The U.N. climate conference in Paris is most likely humanity’s last chance to thwart global environmental disaster, Pope Francis said on Monday, warning the world was “at the limits of suicide”.
The pope, who wrote a major document on the environment last June, made the comment in an hour-long news conference aboard the plane returning him to Rome at the end of a six-day trip to Africa.
The freewheeling conversations have become a trademark of his papacy and the few times he takes direct questions from journalists.
Francis, who visited Kenya, Uganda and the Central African Republic, also said the continent was “a martyr of exploitation” by wealthy countries who lust after its natural resources and try to impose Western values instead of concentrating on development.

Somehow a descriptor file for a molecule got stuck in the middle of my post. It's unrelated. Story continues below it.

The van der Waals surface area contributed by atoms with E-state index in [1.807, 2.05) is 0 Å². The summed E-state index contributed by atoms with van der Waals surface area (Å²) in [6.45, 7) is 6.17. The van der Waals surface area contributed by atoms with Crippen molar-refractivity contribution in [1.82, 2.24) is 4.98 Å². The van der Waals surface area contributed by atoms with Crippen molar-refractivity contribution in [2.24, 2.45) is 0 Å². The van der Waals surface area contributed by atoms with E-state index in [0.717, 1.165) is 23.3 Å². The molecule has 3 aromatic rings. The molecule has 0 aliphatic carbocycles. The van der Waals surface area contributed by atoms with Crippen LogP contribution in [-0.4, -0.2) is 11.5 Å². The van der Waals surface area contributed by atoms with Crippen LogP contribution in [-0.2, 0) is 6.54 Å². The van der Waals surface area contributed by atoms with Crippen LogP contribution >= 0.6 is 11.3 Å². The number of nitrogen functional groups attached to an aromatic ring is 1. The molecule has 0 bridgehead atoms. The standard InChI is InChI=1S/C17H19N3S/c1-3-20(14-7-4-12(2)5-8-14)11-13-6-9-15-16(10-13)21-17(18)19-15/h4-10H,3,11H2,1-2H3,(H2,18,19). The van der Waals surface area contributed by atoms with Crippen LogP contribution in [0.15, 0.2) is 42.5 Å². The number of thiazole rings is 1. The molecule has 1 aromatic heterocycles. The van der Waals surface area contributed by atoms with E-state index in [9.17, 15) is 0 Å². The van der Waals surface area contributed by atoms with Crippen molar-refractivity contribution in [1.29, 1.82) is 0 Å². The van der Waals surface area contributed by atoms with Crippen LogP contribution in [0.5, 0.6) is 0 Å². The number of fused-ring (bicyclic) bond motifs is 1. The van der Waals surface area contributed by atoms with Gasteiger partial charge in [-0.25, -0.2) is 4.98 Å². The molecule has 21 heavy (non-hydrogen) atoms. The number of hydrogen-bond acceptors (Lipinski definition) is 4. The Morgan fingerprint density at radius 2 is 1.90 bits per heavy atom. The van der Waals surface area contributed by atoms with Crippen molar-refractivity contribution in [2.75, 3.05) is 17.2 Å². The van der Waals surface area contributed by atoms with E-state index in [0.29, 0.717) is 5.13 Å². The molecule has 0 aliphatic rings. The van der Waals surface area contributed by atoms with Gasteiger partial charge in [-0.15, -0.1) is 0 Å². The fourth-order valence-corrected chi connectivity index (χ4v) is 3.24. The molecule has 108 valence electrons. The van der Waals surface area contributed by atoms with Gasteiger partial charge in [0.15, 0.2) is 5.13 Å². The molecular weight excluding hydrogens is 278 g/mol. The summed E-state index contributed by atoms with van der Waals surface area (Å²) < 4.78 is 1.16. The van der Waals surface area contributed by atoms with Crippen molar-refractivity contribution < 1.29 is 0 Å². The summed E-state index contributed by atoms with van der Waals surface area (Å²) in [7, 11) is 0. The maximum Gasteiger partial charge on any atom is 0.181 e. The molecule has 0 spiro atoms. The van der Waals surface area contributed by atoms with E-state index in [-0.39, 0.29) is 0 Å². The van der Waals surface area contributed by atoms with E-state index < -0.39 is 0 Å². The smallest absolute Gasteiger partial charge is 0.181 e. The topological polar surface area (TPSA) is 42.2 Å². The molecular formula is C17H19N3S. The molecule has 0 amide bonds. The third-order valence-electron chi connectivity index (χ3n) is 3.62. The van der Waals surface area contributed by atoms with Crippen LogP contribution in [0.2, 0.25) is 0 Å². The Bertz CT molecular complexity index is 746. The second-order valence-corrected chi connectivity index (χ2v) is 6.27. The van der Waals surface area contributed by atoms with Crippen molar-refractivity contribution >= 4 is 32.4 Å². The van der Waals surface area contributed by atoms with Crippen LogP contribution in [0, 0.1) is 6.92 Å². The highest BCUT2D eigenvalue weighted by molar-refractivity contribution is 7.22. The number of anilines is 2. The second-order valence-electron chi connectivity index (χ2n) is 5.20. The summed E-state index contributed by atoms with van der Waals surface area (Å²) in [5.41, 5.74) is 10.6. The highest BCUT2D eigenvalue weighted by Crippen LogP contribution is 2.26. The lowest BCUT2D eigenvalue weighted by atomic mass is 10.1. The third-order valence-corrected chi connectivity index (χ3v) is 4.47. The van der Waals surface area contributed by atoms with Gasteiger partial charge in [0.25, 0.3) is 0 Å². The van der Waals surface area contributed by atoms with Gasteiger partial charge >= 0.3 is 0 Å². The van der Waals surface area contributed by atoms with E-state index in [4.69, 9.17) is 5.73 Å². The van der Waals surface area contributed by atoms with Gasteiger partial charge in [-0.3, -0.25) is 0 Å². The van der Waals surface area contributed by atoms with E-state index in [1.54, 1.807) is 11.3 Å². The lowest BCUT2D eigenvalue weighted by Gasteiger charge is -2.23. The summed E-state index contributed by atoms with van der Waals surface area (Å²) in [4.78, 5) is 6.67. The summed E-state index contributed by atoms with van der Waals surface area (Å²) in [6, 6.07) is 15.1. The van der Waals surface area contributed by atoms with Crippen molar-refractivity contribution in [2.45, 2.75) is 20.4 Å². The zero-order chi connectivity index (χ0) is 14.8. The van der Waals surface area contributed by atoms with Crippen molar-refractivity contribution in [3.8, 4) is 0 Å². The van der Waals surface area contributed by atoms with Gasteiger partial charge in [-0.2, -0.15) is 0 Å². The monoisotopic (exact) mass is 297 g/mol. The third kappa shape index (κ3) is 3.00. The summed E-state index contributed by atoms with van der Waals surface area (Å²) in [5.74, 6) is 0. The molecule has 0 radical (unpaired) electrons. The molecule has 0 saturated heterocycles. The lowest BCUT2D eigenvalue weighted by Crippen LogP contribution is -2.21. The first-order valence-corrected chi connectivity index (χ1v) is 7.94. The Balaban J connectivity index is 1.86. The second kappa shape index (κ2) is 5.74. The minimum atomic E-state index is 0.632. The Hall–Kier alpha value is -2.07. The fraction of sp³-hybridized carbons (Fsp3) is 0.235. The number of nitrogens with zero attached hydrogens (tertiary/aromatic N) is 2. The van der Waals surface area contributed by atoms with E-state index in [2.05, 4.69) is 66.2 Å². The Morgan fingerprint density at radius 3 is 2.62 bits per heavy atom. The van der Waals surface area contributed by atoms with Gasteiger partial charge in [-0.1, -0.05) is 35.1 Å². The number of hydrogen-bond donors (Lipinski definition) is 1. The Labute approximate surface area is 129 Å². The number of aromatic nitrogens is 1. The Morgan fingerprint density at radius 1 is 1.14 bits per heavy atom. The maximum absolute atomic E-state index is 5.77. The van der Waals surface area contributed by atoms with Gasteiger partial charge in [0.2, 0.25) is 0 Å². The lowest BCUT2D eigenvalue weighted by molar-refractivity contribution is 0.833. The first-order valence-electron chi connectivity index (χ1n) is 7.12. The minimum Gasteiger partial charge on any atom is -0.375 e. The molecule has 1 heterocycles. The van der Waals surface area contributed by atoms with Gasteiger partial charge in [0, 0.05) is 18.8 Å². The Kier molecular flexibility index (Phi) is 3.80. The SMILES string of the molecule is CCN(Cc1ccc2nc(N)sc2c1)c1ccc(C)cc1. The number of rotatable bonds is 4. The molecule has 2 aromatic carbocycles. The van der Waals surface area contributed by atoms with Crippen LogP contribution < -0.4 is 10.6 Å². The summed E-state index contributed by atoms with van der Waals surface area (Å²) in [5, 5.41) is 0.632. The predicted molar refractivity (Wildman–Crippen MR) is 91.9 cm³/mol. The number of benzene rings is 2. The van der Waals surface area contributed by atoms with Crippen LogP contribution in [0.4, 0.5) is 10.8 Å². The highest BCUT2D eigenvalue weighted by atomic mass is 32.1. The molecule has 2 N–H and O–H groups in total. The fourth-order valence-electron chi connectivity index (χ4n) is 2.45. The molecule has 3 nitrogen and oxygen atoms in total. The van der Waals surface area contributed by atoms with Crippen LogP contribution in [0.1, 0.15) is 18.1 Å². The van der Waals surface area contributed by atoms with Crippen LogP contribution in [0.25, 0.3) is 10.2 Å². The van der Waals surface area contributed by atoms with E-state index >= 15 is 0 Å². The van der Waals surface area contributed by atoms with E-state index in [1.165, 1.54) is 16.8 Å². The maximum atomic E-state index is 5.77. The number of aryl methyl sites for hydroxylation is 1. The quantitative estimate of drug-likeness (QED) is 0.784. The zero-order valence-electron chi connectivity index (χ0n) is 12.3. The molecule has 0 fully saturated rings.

The pope was asked if the U.N. climate summit in Paris would mark a turnaround in the fight against global warming.
“I am not sure, but I can say to you ‘now or never’,” he said. “Every year the problems are getting worse. We are at the limits. If I may use a strong word I would say that we are at the limits of suicide.”
He spoke of retreating glaciers in Greenland and low-lying countries at risk from rising sea levels.
“I am sure that the (Paris delegates) have goodwill to do something. I hope it turns out this way and I am praying that it will,” he said.
World leaders launched an ambitious attempt on Monday to hold back the earth’s rising temperatures, with the United States and China — the world’s biggest carbon emitters — urging the U.N. climate summit in Paris to mark a decisive turn in the fight against global warming.
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